A second example comes from a period three months after Operation Market-Garden, in December 1944. An unfortunate result of the rush to publish after the existence of Ultra became known to the public in the early 1970s has been the appearance of a number of legends. One of the most persistent is the belief that Ultra gave no advance warning to Allied commanders in December 1944 that the Germans were about to launch a major thrust through the Ardennes. Admittedly, Hitler's intuition suggested to him that German security had been compromised and led him to undertake a series of unprecedented measures to veil the Ardennes attack. Still, there were overt indications even in the high-level codes about German operational intentions. Ultra, however, pointed to a number of other indicators. These suggested that the Wehrmacht was moving supplies of ammunition and fuel into the region behind the Ardennes. Since the Germans were desperately low on such materiel, the allocations of resources could only portend major operations to come in the Ardennes. The German high command had no reason to expect that the Allies were planning to launch a major offensive in this area, especially since they were so obviously trying to kick in the door to the Reich at so many other points. Unfortunately, the mood in the higher Allied headquarters and in intelligence circles was euphoric–the war was almost over, and the Germans could not possibly launch an offensive.
The third case of Ultra information not being used occurred during the Battle of the Atlantic. By 1943 the Allies were using Ultra, when available, in moving their convoys across the North Atlantic, so that the great formations of merchant shipping could avoid submarine patrol lines. In one particular case, decodings had picked up a heavy concentration of German submarines north of the Azores. Thus, a major convoy of aviation fuel tankers from the refineries at Trinidad to the Mediterranean was rerouted to the south of the Azores. Unfortunately, because his escorts needed refueling and the weather was better north of those islands, the convoy commander disregarded his instructions, sailed north of the Azores, and ran smack into the U-boats. Only two tankers reached port. What made the episode even more surprising was the fact that the convoy commander had just served a tour of duty in the Admiralty's convoy and routing section, where he surely must have had some awareness of the reasons for rerouting convoys.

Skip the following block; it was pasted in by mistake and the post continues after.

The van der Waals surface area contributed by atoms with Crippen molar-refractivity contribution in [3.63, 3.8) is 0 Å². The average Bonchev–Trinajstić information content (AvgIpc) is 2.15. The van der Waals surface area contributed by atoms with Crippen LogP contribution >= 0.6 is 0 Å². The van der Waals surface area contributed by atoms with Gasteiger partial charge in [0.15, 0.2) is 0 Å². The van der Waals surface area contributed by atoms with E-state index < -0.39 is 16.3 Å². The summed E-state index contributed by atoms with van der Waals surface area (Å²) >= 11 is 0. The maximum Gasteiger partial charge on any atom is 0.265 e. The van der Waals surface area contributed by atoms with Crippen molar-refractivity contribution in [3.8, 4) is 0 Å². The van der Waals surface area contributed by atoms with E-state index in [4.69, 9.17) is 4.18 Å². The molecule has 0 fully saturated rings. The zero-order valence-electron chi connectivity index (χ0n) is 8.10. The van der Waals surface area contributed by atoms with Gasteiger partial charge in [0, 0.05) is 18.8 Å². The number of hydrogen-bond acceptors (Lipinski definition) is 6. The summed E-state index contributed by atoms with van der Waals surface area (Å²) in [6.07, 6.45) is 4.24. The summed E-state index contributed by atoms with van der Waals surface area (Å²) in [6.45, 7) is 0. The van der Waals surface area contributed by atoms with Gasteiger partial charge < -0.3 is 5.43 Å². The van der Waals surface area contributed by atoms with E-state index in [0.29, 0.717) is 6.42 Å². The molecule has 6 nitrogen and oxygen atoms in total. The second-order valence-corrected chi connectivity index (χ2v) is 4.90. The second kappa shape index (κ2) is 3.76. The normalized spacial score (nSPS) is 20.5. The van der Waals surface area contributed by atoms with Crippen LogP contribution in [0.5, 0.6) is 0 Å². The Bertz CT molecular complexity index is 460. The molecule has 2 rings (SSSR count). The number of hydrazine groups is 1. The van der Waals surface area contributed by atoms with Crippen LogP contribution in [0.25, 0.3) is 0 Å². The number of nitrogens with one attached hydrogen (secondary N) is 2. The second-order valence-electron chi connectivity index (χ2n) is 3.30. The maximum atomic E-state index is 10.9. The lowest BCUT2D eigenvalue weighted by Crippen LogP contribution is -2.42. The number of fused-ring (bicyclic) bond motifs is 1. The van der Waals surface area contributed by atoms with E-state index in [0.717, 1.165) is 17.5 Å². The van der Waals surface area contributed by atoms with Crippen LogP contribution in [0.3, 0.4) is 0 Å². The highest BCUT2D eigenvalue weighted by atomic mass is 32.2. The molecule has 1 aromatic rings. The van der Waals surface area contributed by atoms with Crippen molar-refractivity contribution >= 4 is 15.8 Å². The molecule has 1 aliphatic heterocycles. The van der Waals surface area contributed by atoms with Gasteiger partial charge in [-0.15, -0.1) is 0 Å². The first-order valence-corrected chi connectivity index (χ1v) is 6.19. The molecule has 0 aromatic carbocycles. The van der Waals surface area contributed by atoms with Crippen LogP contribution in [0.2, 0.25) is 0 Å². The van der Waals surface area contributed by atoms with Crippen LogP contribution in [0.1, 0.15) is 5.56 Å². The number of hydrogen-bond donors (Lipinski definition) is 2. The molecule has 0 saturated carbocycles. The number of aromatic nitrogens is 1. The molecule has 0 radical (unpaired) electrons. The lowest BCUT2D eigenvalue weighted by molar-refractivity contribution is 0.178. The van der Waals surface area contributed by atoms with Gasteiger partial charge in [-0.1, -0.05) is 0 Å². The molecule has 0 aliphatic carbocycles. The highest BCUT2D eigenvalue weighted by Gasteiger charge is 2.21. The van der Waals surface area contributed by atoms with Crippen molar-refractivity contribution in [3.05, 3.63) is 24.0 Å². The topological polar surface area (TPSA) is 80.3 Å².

If some commanders occasionally misused Ultra intelligence, such instances were the exception rather than the rule. It is, however, difficult to assess Ultra's full impact on the conflict. At times, particularly early in the war, no matter how much Ultra informed the British of German intentions, the Wehrmacht's overwhelming superiority made successful use of the information virtually impossible. For example, decoded Enigma messages in the spring of 1941 warned the British about German intentions against the Balkan states, first Greece and then–after the anti-German coup in Yugoslavia–against that country as well. Such intelligence, of course, was of extremely limited value due to the overwhelming forces that Hitler deployed in the region.
On the other hand, the intercepts and decrypts in the summers of 1941 and 1942 gave the British government, and Churchill in particular, an accurate picture of Erwin Rommel's tank strength. That information indicated that the British army had considerable superiority in numbers in the North African theater against the Afrika Korps. These quantitative returns could not indicate, however, such factors as the technological superiority of German tanks and particularly the qualitative edge in doctrine and training that the Germans enjoyed. The intercepts, however, explain why Churchill kept consistent pressure on British Eighth Army commanders to attack the Afrika Korps.
In war, so many factors other than good intelligence impinge on operations that it is difficult to single out any one battle or period in which Ultra alone was of decisive import. Yet there was least one instance in which decrypted German codes did play a decisive role in mitigating enemy capabilities.
By the first half of 1941, as more and more U-boats were coming on line, the German submarine force was beginning to have a shattering impact on the trade routes on which the survival of Britain depended. The number of of British, Allied, and neutral ships sunk climbed ominously upward.
Through spring 1941, the British had had little luck in solving the Kriegsmarine's ciphers. But in mid-May 1941, they captured not only a German weather trawler with considerable material detailing settings for naval codes but also a U-boat, U-110, with its cipher machine and all accompanying material. With these seizures, British intelligence gained the navy Enigma settings for the next two months. As a result, the British were able to break into U-boat message traffic at the end of May. Because German submarines were closely controlled from shore, and a massive amount of signaling went back and forth to coordinate movement of 'wolfpacks (groups of U-boats), the British gained invaluable information ranging from the number of U-boats available, to tactical dispositions and patrol lines. Moreover, once they had two months' experience reading the naval message traffic, British cryptologists continued breaking submarine transmissions for the next five months. The impact of this intelligence on the Battle of the Atlantic was immediate and crucial.